I bring these lectures up because often my audience consists of people over the age of 90 and in fact, the lecture two days ago had two people over the age of 100. Is that a coincidence? I don't think so. As part of my research into what it takes to live to 100, the conclusions across the board were extremely uniform. Stay engaged, strive for meaning and purpose in life, and keep learning as part of a healthy lifestyle process. It didn't surprise me that the individuals who asked the most questions after the lecture were the oldest people in the room. The 102 year old was asking specific questions about which supplements she should take. I quipped that she should keep doing what she's doing because it seems to be working. I nevertheless invited her to the practice so we could spend some time together and I could more carefully review the actual supplements she takes.
You may be asking yourself why would I want to engage someone who has already surpassed the centenarian mark for a wellness visit? The answer is because she has the potential to become a super centenarian (greater than 110) and for all I know she could outlive the oldest person on record, Jeanne Calment, who lived to 122, but died in 1997.
This 102 year old lady was completely with it, displaying a razor sharp mind, but some perceived fragility. However, even more impressive was the second centenarian who I would have mistaken for 80, and who asked even better questions and had a slight spring in her movement.
It truly excites me when I meet people, regardless of which combination of good genetics, healthy lifestyle, and modern medicine helped them, manage to surpass the century mark. I have been in the senior care industry over23 years and the number of centenarians is clearly growing. Yet, at the same time, we read almost daily headlines trumpeting increasing obesity and diabetes rates, with the majority of American still succumbing prematurely to heart disease and cancer. This dichotomy raises what I think is the all important question, do we have a choice which camp we ultimately fall into?
By now, the answer should be obvious but it's worth repeating it. Absolutely, we have a choice! We can choose to pursue a longer, healthier life or we can rationalize that since that are some many things that can harm us, it doesn't matter what daily choices we make when it comes to food, diet, stress, etc.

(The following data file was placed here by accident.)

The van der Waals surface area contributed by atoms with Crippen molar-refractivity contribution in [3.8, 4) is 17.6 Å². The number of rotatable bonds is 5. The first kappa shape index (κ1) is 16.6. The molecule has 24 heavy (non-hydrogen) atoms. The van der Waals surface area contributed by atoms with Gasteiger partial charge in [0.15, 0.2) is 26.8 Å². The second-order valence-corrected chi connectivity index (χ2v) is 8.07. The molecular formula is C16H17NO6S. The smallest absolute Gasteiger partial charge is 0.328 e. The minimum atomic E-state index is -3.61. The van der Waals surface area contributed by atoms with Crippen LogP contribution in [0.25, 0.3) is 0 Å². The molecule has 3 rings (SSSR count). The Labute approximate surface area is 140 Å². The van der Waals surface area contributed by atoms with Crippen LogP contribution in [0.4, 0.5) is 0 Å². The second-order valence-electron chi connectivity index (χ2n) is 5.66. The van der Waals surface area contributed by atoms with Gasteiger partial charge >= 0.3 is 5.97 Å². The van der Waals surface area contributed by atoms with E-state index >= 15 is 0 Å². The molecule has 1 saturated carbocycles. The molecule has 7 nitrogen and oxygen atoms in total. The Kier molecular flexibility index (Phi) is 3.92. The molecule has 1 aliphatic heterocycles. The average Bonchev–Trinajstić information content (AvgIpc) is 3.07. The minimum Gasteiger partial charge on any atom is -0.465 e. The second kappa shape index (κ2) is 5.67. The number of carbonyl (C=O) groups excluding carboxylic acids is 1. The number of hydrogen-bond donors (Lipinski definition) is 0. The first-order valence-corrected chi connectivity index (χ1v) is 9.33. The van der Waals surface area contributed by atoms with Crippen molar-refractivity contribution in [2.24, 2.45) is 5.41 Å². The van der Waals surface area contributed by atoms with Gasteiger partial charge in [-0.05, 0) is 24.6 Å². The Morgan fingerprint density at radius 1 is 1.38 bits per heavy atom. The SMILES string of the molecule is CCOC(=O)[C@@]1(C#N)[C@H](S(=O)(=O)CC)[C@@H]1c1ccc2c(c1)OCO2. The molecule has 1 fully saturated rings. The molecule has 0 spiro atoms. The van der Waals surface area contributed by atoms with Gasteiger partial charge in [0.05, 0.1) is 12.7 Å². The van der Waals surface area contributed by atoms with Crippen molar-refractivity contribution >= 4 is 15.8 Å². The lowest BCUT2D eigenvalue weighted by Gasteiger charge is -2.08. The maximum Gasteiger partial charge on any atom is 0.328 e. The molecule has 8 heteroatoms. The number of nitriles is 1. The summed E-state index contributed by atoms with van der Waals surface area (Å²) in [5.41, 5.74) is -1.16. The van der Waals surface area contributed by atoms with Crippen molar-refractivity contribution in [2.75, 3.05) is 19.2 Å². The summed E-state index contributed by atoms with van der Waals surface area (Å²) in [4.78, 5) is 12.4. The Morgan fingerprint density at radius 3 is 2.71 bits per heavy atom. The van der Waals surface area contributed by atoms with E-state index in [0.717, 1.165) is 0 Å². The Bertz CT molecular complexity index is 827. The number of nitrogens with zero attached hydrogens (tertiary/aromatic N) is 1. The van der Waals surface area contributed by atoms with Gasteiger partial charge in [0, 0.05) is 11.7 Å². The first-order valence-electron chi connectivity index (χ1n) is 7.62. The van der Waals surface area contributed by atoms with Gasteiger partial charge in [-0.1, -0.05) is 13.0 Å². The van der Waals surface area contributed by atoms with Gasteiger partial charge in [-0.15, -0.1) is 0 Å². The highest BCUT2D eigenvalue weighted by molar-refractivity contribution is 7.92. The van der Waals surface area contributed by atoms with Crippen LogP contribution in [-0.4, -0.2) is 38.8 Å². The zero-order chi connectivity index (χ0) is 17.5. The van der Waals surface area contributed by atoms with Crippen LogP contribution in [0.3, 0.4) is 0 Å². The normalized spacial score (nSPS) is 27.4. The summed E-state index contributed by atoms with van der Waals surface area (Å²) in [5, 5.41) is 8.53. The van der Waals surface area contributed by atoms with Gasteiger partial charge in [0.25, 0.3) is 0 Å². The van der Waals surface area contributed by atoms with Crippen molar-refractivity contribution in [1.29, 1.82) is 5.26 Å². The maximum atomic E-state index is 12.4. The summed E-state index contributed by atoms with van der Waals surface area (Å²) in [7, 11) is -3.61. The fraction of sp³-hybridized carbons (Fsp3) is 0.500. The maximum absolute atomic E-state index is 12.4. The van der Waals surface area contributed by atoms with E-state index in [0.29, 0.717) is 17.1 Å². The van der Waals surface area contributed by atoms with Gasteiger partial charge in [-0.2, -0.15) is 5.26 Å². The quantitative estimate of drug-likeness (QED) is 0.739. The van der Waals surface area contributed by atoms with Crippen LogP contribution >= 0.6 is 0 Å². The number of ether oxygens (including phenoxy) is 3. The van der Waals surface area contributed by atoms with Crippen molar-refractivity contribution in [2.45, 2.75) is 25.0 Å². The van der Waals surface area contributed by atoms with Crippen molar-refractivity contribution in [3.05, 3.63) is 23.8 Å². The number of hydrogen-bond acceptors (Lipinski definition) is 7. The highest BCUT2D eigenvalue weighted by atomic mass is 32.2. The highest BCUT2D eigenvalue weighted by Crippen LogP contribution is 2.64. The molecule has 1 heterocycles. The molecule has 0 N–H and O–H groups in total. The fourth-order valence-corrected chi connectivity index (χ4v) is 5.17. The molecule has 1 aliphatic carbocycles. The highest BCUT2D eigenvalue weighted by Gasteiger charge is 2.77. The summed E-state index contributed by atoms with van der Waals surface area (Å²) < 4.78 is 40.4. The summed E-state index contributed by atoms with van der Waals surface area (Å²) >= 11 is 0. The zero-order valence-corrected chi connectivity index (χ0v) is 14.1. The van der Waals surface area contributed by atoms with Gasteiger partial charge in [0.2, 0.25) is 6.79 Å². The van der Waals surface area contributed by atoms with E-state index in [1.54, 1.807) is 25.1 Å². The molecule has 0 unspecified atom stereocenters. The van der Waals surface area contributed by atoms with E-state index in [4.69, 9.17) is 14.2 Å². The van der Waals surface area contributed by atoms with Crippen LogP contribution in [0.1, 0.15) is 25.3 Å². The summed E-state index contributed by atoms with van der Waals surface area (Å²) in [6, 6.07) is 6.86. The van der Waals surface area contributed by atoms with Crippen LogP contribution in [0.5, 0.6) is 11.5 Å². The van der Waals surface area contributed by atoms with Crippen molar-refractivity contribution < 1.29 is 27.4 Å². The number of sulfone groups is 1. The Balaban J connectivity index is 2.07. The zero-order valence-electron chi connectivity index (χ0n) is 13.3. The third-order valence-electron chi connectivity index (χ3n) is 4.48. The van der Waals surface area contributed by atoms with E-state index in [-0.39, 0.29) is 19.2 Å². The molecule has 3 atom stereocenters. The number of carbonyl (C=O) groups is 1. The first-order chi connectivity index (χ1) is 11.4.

My high school basketball coach once said to me that he was working on his second million before his first, because he thought the second million was easier. I likewise jokingly tell people not to work on living to their next decade; rather, they should strive for the decade after that.
No doubt that for some, living to 100 comes relatively easy because they have uniquely protective genes and they have always lived a charmed life. The numbers in fact show that these Escapers as they are called, only represent 15% of all centenarians.
43% of centenarians are called Delayers, which means their first major illness came after the age of 80.
But the most exciting group, representing 42% of all centenarians are the Survivors, people who had a major illness before 80 and still lived to 100. I suspect that major illness was a wake-up call that stirred them to action. This number deserves repetition. People who had a major illness before the age of 80 still managed to live to 100. Wow! That is great and should give everyone hope that living to 100 may be possible for you.
Do you really need to learn that you have cancer, heart disease, or diabetes before you are motivated to action? I pray not. Isn't it time you made plans to join the growing community of people living into their 90s and 100s?
Don't get left behind. Today, right now, find out how you can live to 100 and chart a course to a longer life. The best reason to do so is because the longer you live, the healthier you've been. Ask your doctor what you can do or call us at MDPrevent and let us offer you the guidance and support you need. What are you waiting for?